April 21, 2023

The pitfalls of technology in India

Arun Maira speaks with Kiran Karnik (former president, NASSCOM) and Osama Manzar (co-founder and director, Digital Empowerment Foundation) on the rise of digital technologies in India and why equitable access to them must be prioritised.

6 min read

In the last decade or so, online platforms, AI-powered services, and delivery portals have become an integral part of people’s day-to-day lives. The government’s Digital India campaign is an example of the rising importance of digital services.

Despite this push towards adoption of technology, lack of access to hardware and lack of know-how is causing the exclusion of many. To put this in perspective, according to the India Inequality Report 2022: Digital Divide by Oxfam, approximately 70 percent of the population has poor or no connectivity to digital technologies while more than 60 percent of Indian households remains digitally illiterate.

On our podcast ‘On the Contrary by IDR’, host Arun Maira spoke with Kiran Karnik and Osama Manzar on how access to and knowledge of technology is a factor of existing inequalities, and what the government can do to bridge the gap. Kiran Karnik is the former president of NASSCOM and has also worked at the Indian Space Research Organisation (ISRO). Osama Manzar is the founder and director of Digital Empowerment Foundation, a nonprofit that works on increasing digital literacy in India.

Below is an edited transcript that provides an overview of the guests’ perspectives on the show.     

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Digital technologies aren’t accessible to all

Osama: The power of real technology is not in inclusion, but in the exclusion that it causes. And this is systemic. I would like to explain this with an anecdote. When I was visiting a digital centre in Chirala, Andhra Pradesh, I saw that there was a long queue of people [with] INR 50, an Aadhaar card, and a phone in their hand. On enquiring further, they told me they were going to give this INR 50 to the service centre [to] update their Aadhaar card. [This is] the role technology plays in inclusion [but also in exclusion]. [People] are excluded if the Aadhaar does not match; they are excluded if [their] data is not updated; they are excluded from food, ration, pension, banking, and so on if by any chance this connectivity doesn’t work. And they’re paying for any discrepancy in [the system].

During COVID-19, the learning of more than 280 million children got affected due to the closure of schools.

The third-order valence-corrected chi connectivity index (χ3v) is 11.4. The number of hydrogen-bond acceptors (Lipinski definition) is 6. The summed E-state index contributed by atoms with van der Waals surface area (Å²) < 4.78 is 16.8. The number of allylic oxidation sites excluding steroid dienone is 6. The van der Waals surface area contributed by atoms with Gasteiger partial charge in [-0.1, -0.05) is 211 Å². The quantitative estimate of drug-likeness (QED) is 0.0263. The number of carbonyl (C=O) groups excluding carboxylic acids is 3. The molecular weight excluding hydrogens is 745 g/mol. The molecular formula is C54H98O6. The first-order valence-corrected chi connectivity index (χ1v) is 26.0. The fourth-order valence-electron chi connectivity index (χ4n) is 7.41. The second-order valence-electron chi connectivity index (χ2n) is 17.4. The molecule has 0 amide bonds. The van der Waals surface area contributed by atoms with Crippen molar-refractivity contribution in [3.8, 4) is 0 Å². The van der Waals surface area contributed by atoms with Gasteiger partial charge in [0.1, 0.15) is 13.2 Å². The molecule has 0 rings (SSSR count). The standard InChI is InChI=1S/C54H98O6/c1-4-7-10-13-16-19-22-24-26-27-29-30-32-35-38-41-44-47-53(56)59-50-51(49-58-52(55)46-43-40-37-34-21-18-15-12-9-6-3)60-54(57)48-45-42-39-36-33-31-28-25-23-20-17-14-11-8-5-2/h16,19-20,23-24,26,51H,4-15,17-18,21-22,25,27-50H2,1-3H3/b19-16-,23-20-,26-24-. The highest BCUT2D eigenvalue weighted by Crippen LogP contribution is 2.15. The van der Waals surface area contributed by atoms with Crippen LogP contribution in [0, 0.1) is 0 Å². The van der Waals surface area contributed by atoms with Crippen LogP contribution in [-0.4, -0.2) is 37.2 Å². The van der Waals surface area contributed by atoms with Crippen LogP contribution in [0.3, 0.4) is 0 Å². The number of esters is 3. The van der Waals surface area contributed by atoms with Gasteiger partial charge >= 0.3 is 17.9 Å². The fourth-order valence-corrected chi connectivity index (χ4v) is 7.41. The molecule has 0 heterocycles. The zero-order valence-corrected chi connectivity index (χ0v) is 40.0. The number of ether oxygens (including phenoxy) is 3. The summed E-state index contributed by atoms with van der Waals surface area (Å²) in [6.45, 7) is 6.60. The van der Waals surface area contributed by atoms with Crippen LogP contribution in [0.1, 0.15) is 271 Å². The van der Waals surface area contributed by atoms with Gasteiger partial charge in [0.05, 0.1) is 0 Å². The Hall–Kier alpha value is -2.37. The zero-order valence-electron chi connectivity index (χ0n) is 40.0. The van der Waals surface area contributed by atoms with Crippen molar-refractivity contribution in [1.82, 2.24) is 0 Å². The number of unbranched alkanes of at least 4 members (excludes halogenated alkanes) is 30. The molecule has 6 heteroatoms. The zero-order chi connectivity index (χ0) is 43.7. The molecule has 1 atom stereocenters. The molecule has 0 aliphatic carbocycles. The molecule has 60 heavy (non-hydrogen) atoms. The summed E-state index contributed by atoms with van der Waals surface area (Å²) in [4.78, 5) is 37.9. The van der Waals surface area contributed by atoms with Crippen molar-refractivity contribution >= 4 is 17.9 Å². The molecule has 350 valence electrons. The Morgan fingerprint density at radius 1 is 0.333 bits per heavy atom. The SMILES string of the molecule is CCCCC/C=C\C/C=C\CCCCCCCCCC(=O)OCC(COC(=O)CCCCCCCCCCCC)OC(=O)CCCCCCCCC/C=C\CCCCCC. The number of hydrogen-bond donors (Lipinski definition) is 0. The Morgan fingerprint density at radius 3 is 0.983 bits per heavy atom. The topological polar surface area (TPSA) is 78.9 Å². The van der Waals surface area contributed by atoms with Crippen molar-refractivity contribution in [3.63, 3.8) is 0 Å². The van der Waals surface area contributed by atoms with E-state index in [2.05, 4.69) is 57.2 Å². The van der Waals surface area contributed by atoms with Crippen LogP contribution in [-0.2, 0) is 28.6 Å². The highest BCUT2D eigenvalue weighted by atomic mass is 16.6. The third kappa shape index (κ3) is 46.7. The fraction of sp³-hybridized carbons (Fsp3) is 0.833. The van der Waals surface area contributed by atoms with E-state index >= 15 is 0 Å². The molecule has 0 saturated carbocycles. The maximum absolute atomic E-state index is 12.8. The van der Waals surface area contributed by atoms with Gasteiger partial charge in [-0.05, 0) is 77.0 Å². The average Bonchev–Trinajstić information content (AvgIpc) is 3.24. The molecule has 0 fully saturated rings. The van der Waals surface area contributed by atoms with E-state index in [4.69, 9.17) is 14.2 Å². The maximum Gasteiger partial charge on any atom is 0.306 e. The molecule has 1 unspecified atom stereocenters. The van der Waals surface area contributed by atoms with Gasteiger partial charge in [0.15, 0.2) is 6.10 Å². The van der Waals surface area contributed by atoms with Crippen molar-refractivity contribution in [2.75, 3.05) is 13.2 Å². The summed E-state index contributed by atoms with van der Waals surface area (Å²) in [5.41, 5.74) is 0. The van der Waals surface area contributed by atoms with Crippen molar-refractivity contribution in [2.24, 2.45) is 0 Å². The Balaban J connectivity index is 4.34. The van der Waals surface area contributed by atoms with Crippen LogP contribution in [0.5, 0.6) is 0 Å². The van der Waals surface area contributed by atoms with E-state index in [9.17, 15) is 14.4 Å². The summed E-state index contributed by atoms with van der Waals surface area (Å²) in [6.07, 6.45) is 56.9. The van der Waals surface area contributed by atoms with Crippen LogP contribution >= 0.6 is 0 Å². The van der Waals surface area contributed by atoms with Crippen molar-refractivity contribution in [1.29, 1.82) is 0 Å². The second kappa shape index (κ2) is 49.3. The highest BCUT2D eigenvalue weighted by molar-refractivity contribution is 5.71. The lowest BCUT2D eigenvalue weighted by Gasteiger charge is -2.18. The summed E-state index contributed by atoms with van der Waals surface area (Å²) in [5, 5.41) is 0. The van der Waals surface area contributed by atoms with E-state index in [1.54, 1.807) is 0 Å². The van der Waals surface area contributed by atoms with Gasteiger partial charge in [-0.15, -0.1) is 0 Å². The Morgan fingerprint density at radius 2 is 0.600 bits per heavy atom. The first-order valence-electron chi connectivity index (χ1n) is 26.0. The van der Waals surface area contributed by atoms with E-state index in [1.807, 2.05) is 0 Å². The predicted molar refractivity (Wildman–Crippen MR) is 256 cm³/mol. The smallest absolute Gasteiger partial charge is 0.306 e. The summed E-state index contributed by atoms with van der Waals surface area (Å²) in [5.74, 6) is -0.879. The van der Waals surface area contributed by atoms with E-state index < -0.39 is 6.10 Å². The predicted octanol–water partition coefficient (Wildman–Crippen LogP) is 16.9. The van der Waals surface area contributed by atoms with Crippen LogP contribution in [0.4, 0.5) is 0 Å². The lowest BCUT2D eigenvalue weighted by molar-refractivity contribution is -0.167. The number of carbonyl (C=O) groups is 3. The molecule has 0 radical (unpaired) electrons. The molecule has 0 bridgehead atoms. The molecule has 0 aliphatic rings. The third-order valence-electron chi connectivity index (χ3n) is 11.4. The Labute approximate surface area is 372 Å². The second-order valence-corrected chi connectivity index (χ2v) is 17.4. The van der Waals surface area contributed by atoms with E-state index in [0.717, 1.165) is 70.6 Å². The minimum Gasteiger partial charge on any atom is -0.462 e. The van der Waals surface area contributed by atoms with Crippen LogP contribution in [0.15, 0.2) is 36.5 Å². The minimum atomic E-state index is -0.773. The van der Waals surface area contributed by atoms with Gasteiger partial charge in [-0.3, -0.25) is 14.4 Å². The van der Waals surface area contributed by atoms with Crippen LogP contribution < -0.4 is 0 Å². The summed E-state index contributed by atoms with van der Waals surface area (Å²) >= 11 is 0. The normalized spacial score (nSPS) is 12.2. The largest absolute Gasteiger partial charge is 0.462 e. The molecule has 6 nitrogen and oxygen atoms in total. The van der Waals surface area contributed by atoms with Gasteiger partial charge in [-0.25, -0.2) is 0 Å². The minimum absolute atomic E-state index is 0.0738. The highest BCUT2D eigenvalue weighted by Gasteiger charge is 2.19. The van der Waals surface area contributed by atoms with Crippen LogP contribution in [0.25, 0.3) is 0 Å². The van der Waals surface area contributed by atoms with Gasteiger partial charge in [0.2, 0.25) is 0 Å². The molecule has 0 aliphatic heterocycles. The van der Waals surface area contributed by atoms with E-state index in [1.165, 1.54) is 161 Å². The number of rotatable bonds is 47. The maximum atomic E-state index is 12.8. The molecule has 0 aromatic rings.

So are we thinking of the exclusion that is taking place? Or are we [just] thinking [about] the government that has created a chance to serve so many people with the click of a button? But that click of a button is also excluding millions of people. During [the second wave of] COVID-19 [in India], for instance, the learning of more than 280 million children got affected due to the closure of schools. But did we have 280 million devices in the hands of those children for them to access online education? According to the data, 30 percent of the schools were supposed to have computers, but [these computers] weren’t functional.

When we create a digital system to increase efficiency, we design it [thinking about how many more] people will get additionally connected. But we don’t think [about] how many people are suffering because of being disconnected.

Kiran: Inequities are created through access, affordability, availability, ability to use it [technology]… The problem arises when we think of technology [as a] magic wand that [can] solve all our problems. And the difficulty is that our institutions and social systems are not looking at exclusion in the excitement of technology and what it does. You mentioned 280 million schoolchildren, but it’s not just [about the] big numbers. A society that cares for small numbers, a minority of any kind, is a society that truly cares. It doesn’t matter how small the number is, we should worry about who is excluded. But in our excitement about new technologies, we seem to have forgotten about this crucial aspect.

For example, [if there is] an old woman whose fingerprints are not discernible because they have worn off completely, you can’t exclude such a person. [Even if this constitutes] a small percentage of our population, you have to worry about them and your systems must take care of them. 

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It is not the people who are misusing technology; it is the system that is underutilising technology by intention. | Picture courtesy: Alex Graves / CC BY

Digital inequalities are exacerbated by system-level flaws

Kiran: I was one of those enthusiasts who thought that technology and the internet will make access to information more democratic. That it will help create a system where everybody can access everything, and enable horizontal, two-way communication among people…[but] that hasn’t quite happened. We’ve divided ourselves into echo chambers…and I think these concerns about where inequity is being created and divisions are being created are very serious concerns… [And] there are many problems that we need to worry about and take care of. [But] not all of this [can be] taken care of by technology; this requires a rejigging of the structures, the systems, the institutions. You might say we need to [fix the] sociology of what we do, not the technology of what we do.